Shearwater confirmed as regular HK visitor
You could call it the wrong flight in the right direction for local birdwatchers when the first recorded sighting of a Short-tailed Shearwater was made in Hong Kong in 2004, because it was thought to be a one-off at the time.
However, it's now been proved that rather than it being a rarity, a regular migration of the species occurs in mid-May through Hong Kong. The discovery was confirmed by local birdwatchers Yu Yat-tung and Geoff Welch. Yu initially noted the pattern while doing a seabird survey from a boat for the Hong Kong Environment and Conservation Fund. Welch identified the species while watching for seabirds on Po Toi Island - being out to sea, it serves as a resting point for migrating birds flying along the coast.
Somewhere along its migrational journey from Australia to northern Japan the Short-tailed Shearwater got blown off its traditional route and appeared on the eastern coastline of Hong Kong. The bird spends most of its life at sea.
Twenty million nest each year in the Bass Strait in Australia. Usually after nesting, they migrate en masse up the west Pacific to winter on good feeding grounds at sea around Japan and further north, then return in autumn through the mid-Pacific to Australia. The latest findings though show some obviously prefer the scenic route.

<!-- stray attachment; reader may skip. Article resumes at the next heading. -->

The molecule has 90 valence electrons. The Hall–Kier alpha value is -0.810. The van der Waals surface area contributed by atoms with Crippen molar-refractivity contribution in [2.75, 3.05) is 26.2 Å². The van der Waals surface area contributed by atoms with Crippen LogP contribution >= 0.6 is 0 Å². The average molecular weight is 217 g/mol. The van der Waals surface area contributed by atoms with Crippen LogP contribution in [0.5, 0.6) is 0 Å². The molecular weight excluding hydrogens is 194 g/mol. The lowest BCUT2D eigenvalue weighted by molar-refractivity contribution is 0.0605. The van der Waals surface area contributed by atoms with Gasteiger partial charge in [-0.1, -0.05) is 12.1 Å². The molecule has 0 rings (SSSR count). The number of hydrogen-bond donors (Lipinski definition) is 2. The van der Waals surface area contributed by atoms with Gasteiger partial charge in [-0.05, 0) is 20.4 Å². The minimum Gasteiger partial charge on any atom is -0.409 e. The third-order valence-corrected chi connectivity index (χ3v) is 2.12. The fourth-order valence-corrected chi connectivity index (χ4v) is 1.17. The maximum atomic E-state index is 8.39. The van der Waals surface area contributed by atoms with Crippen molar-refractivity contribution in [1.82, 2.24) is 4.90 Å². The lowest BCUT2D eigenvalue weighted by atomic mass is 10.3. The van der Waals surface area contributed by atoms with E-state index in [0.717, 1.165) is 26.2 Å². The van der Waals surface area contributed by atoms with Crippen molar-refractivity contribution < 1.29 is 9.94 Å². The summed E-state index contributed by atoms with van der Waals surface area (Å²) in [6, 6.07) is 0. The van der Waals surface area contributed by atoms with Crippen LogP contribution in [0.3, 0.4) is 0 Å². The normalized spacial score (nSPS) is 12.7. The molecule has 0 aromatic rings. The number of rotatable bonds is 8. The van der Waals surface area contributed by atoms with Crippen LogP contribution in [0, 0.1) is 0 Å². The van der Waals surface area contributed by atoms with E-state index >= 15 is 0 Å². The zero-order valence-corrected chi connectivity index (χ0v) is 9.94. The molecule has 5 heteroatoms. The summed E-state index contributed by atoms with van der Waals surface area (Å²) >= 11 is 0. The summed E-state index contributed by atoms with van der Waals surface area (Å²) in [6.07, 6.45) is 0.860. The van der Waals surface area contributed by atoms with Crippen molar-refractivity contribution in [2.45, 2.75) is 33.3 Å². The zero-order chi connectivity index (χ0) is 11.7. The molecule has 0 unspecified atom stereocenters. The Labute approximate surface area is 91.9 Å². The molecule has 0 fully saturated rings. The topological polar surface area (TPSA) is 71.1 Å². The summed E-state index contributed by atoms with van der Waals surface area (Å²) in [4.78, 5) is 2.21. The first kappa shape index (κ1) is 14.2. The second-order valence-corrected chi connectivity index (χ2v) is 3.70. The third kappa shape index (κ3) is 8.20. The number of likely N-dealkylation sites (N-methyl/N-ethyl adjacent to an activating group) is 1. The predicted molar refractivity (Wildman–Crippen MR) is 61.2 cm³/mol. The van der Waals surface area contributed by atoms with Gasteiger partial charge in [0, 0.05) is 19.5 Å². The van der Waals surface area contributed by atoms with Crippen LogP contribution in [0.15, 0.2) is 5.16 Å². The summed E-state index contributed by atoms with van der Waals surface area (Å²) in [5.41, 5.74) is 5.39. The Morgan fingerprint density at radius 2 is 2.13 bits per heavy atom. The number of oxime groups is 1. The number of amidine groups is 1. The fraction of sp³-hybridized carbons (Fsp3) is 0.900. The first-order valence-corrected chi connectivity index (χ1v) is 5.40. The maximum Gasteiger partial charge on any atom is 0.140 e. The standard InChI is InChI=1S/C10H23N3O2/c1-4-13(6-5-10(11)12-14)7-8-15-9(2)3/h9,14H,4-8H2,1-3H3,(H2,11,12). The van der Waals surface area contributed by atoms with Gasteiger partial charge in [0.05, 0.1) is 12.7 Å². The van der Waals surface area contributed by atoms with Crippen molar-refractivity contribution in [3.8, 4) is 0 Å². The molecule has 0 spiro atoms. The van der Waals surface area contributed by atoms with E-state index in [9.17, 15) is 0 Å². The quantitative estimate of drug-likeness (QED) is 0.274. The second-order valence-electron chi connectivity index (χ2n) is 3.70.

'We now see up to 100 each year which pass through Hong Kong in mid-May,' Welch said. 'This migration has undoubtedly been going on for many years but was previously unrecorded because no observers were in the right place at the right time.
'It is likely the birds go slightly off-course in the early part of their journey somewhere just north of Australia, and then pass through the islands of Indonesia and western Philippines before arriving in the South China Sea.
'They continue north until they hit the coast of south China, where they head east along the coast.'
Last month birdwatchers hailed the arrival of the 500th species of bird to be seen in Hong Kong, expanding the city's bird list to cover about a third of the total number of species found in China.
They also celebrated a steady rise in the species of wild birds seen in the city, at a level of four to five every year.
The 500th species to be seen locally, the red-throated thrush, spotted in November, has a grey upper body. The thrush was among four new species of birds first spotted in the city last year, with three of them found on Po Toi Island.
The other three are a common cuckoo, which comes from as far as Africa, a great stone curlew, from Southeast Asia, and Hodgson's redstart, from the Tibetan plateau or Himalayas.
The Hong Kong Bird Watching Society said it was likely the birds had strayed while migrating.
Birds use their ability to fly to optimise their chances of survival. There are good breeding grounds in the north up to the Arctic. But only in summer as it's too cold to survive in winter, so they migrate - going north for the summer and back south for the winter. Approximately 1,800 of world's 10,000 bird species are long-distance migrants.